But when y = 0, v = u so
\frac{1}{k}\;u - \frac{g}{k^2}\;Ln\,(ku + g) = 0 + D
\therefore\;\;\;\;\;\;\frac{1}{k}\;v - \frac{g}{k^2}\;Ln\,(kv + g)= - y + \frac{1}{k}u - \frac{g}{k^2}\,Ln(ku + g)

At the Vertex v = 0
\therefore\;\;\;\;\;0 - \frac{g}{k^2}\,Ln g= - Y + \frac{1}{k}u - \frac{g}{k^2}\,Ln(ku + g)
y = \frac{1}{k}u - \frac{g}{k^2}\,Ln\,\left(\frac{ku + g}{g} \right)
y = \frac{1}{k}u - \frac{g}{k^2}\,Ln\,\left(\frac{ku}{g} + 1 \right)
= \frac{1}{k}u - \frac{g}{k}\times \frac{1}{k}\,Ln\,\left(\frac{ku}{g} + 1 \right)
The flight time is:
{T = \frac{1}{k}\;Ln\left(\frac{ku}{g} + 1 \right)

Max Height is:
H= \frac{1}{k}u - \frac{g}{k}\times \frac{1}{k}\,Ln\,\left(\frac{ku}{g} + 1 \right)

Differential Equations Which Include Trigonometrical Functions The Right Hand Side

In the following worked examples \inline \displaystyle A\;cos\,nx + B\;sin\,nx is usually re-written as \inline \displaystyle C\;sin\,(nx + \alpha ). For those unused to this type of trigonometrical manipulation, the following notes should help.
Example - Basic examples .
Basic trigonometrical examples
The reference page on Trigonometrical Formulae includes:-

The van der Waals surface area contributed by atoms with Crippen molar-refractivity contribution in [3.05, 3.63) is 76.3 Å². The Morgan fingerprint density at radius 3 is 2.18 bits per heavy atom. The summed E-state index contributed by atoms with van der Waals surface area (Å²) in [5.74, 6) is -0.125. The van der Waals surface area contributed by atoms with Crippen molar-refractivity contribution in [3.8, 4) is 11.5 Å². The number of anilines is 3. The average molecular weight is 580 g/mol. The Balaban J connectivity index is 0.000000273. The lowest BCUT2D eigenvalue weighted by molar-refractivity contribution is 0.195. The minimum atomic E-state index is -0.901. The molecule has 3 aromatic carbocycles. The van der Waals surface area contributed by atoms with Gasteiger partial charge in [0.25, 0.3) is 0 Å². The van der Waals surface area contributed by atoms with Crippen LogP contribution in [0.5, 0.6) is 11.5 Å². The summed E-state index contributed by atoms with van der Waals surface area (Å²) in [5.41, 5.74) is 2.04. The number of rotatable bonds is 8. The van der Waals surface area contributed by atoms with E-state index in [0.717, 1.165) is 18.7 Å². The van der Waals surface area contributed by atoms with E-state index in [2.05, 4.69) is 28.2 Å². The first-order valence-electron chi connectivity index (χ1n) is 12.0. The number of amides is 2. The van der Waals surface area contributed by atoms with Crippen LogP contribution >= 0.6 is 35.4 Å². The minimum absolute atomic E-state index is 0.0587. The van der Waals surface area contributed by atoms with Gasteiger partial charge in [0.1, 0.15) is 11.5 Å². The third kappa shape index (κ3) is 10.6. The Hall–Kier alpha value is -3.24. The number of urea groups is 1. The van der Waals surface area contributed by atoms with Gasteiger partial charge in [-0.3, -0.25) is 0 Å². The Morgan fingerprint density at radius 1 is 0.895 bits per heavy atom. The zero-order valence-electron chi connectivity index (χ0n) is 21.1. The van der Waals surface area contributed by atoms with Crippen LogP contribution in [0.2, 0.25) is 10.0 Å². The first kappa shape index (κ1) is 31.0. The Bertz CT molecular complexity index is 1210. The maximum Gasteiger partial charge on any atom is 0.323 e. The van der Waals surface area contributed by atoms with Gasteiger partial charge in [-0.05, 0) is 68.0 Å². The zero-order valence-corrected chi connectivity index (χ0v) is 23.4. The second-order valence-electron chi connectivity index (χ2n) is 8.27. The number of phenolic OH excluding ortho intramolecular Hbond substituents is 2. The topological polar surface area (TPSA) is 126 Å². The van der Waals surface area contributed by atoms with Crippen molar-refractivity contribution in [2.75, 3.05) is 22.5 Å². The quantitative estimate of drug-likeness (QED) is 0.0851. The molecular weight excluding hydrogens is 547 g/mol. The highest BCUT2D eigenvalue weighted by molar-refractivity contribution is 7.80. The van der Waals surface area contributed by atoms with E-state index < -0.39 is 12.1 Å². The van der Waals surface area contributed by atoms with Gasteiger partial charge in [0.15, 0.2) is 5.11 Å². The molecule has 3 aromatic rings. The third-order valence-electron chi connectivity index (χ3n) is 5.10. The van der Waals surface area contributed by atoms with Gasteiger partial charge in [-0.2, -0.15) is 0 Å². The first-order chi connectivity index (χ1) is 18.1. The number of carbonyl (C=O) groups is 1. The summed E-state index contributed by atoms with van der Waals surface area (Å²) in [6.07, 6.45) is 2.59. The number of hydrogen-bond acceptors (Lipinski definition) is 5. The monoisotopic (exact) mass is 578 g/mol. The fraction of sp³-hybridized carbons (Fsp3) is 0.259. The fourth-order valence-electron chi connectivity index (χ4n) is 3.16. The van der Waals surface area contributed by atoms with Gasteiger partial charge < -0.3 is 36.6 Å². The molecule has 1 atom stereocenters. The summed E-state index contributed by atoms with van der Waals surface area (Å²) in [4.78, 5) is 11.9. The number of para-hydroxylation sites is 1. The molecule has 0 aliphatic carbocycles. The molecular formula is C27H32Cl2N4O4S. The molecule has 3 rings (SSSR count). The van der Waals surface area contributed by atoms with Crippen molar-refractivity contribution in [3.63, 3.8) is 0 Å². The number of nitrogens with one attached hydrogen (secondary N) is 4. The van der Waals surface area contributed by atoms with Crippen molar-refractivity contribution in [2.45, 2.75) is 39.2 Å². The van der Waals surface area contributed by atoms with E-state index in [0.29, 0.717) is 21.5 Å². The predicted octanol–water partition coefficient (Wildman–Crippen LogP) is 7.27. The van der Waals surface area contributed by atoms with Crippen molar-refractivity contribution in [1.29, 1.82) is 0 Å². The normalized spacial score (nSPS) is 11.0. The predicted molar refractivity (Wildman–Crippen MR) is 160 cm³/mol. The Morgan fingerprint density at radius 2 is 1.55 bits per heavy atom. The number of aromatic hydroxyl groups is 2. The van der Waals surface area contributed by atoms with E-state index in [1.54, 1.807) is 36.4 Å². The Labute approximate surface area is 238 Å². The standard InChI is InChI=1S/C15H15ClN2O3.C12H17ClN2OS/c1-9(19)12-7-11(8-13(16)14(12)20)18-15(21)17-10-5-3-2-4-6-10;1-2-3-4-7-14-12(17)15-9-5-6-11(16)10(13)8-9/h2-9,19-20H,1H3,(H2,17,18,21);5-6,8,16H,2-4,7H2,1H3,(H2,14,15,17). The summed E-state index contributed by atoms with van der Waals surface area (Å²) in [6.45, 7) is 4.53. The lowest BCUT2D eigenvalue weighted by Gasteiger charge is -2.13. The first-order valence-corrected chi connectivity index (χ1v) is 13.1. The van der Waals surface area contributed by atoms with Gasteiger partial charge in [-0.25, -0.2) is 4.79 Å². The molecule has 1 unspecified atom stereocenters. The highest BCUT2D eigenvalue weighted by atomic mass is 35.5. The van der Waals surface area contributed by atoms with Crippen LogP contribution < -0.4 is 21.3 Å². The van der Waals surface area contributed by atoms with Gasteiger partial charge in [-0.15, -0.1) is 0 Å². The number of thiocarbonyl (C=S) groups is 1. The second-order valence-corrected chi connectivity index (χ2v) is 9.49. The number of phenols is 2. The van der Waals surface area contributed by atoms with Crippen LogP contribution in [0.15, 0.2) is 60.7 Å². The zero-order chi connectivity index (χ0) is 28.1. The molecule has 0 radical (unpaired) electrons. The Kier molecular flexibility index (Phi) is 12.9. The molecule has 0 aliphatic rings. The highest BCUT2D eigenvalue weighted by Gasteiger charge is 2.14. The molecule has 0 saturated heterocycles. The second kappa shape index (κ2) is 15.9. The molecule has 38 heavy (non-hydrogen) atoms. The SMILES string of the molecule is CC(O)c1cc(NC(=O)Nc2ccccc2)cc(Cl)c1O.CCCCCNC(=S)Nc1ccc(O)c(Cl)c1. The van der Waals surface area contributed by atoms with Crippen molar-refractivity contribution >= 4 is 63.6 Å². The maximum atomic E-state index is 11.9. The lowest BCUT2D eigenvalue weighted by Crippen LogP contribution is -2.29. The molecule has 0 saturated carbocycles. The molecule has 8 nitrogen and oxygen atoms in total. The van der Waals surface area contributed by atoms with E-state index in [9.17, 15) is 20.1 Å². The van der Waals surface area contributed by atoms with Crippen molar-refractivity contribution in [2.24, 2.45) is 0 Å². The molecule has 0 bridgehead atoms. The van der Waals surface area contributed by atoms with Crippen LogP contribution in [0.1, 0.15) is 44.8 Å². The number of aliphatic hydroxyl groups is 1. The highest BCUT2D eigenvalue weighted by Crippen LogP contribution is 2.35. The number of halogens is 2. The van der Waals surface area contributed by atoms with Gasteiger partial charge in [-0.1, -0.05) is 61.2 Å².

Considering the first equation , this can be re-written as:-

Now if during the solution of a differential equation we arrive at :-

we can compare the right hand side with the right hand side of (5) and we can see that they are of the same form but \inline  Cos\,\alpha has been replaced by "3" and \inline Sin\,\alpha by "4". Clearly this can not be correct as the Sine and Cosine can not have a value above unity but if we draw the following right angled triangle.

Values of Sine and Cosine \inline \alpha can be obtained which can be put into equation (5)

This can be re-arranged to satisfy the requirements of equation (6)

Mixed Examples

The next examples will present some mixed differential equations (containing exponential, polynomials, sine, cosine).
Example - Using the lambda example
\ddot{x} + 4x = 4\,e^2t

\lambda  = 2\;\;\;;\;\;\;k = 0\;\;\;;\;\;\;n = 2\;\;\;;\;\;\;a = 4

Using the D operator

D^2 + 4 = 0

\therefore\;\;\;\;D = \pm j2
Therefore the General Solution is given by:-

x = \frac{1}{2}\,e^{\frac{1}{2}t} + A\;cos\,2t + B\;sin\,2t

Last Modified: 31 Dec 11 @ 00:39     Page Rendered: 2022-03-15 06:18:19